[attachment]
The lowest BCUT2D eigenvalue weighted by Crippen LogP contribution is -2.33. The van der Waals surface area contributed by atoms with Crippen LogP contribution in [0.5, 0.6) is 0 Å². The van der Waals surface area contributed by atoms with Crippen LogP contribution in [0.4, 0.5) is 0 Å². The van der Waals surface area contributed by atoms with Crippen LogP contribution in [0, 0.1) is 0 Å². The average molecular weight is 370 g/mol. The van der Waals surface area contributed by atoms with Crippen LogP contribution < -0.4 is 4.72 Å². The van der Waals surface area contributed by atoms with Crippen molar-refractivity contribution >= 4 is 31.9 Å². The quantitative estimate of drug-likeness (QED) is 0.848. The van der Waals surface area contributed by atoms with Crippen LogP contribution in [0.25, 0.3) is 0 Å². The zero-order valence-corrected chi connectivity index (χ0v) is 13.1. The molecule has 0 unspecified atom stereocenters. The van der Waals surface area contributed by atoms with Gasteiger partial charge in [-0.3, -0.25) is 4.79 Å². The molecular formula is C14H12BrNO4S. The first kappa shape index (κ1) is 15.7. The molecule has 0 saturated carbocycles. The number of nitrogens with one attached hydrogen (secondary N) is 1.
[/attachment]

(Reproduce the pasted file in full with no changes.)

The lowest BCUT2D eigenvalue weighted by Crippen LogP contribution is -2.33. The van der Waals surface area contributed by atoms with Crippen LogP contribution in [0.5, 0.6) is 0 Å². The van der Waals surface area contributed by atoms with Crippen LogP contribution in [0.4, 0.5) is 0 Å². The van der Waals surface area contributed by atoms with Crippen LogP contribution in [0, 0.1) is 0 Å². The average molecular weight is 370 g/mol. The van der Waals surface area contributed by atoms with Crippen LogP contribution < -0.4 is 4.72 Å². The van der Waals surface area contributed by atoms with Crippen molar-refractivity contribution >= 4 is 31.9 Å². The quantitative estimate of drug-likeness (QED) is 0.848. The van der Waals surface area contributed by atoms with Crippen LogP contribution in [0.25, 0.3) is 0 Å². The zero-order valence-corrected chi connectivity index (χ0v) is 13.1. The molecule has 0 unspecified atom stereocenters. The van der Waals surface area contributed by atoms with Gasteiger partial charge in [-0.3, -0.25) is 4.79 Å². The molecular formula is C14H12BrNO4S. The first kappa shape index (κ1) is 15.7. The molecule has 0 saturated carbocycles. The number of nitrogens with one attached hydrogen (secondary N) is 1.